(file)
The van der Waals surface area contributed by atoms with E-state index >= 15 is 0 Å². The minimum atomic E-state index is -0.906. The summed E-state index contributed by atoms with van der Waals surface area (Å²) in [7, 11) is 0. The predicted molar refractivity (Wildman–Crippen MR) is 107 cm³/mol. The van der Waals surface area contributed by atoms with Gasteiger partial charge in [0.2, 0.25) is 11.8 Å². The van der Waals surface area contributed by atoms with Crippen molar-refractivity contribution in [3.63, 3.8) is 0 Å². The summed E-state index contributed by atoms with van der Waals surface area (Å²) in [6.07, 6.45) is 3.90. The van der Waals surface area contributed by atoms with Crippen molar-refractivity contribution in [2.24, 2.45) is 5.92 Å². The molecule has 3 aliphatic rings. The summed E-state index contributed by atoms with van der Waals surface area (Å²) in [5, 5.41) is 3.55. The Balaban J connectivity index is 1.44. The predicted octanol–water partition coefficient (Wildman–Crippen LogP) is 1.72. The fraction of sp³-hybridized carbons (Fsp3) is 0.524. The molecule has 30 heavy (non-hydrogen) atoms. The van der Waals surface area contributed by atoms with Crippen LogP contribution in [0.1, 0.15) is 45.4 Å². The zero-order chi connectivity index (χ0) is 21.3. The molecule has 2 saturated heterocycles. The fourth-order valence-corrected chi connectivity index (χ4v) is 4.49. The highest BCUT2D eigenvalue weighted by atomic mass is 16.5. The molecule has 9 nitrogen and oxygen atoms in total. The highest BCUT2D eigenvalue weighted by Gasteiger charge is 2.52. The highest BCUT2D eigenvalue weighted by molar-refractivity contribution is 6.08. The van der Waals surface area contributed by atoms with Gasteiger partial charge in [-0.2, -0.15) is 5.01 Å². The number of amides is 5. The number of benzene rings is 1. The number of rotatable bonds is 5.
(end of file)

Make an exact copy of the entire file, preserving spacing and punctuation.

The van der Waals surface area contributed by atoms with E-state index >= 15 is 0 Å². The minimum atomic E-state index is -0.906. The summed E-state index contributed by atoms with van der Waals surface area (Å²) in [7, 11) is 0. The predicted molar refractivity (Wildman–Crippen MR) is 107 cm³/mol. The van der Waals surface area contributed by atoms with Gasteiger partial charge in [0.2, 0.25) is 11.8 Å². The van der Waals surface area contributed by atoms with Crippen molar-refractivity contribution in [3.63, 3.8) is 0 Å². The summed E-state index contributed by atoms with van der Waals surface area (Å²) in [6.07, 6.45) is 3.90. The van der Waals surface area contributed by atoms with Crippen molar-refractivity contribution in [2.24, 2.45) is 5.92 Å². The molecule has 3 aliphatic rings. The summed E-state index contributed by atoms with van der Waals surface area (Å²) in [5, 5.41) is 3.55. The Balaban J connectivity index is 1.44. The predicted octanol–water partition coefficient (Wildman–Crippen LogP) is 1.72. The fraction of sp³-hybridized carbons (Fsp3) is 0.524. The molecule has 30 heavy (non-hydrogen) atoms. The van der Waals surface area contributed by atoms with Crippen LogP contribution in [0.1, 0.15) is 45.4 Å². The zero-order chi connectivity index (χ0) is 21.3. The molecule has 2 saturated heterocycles. The fourth-order valence-corrected chi connectivity index (χ4v) is 4.49. The highest BCUT2D eigenvalue weighted by atomic mass is 16.5. The molecule has 9 nitrogen and oxygen atoms in total. The highest BCUT2D eigenvalue weighted by Gasteiger charge is 2.52. The highest BCUT2D eigenvalue weighted by molar-refractivity contribution is 6.08. The van der Waals surface area contributed by atoms with Gasteiger partial charge in [-0.2, -0.15) is 5.01 Å². The number of amides is 5. The number of benzene rings is 1. The number of rotatable bonds is 5.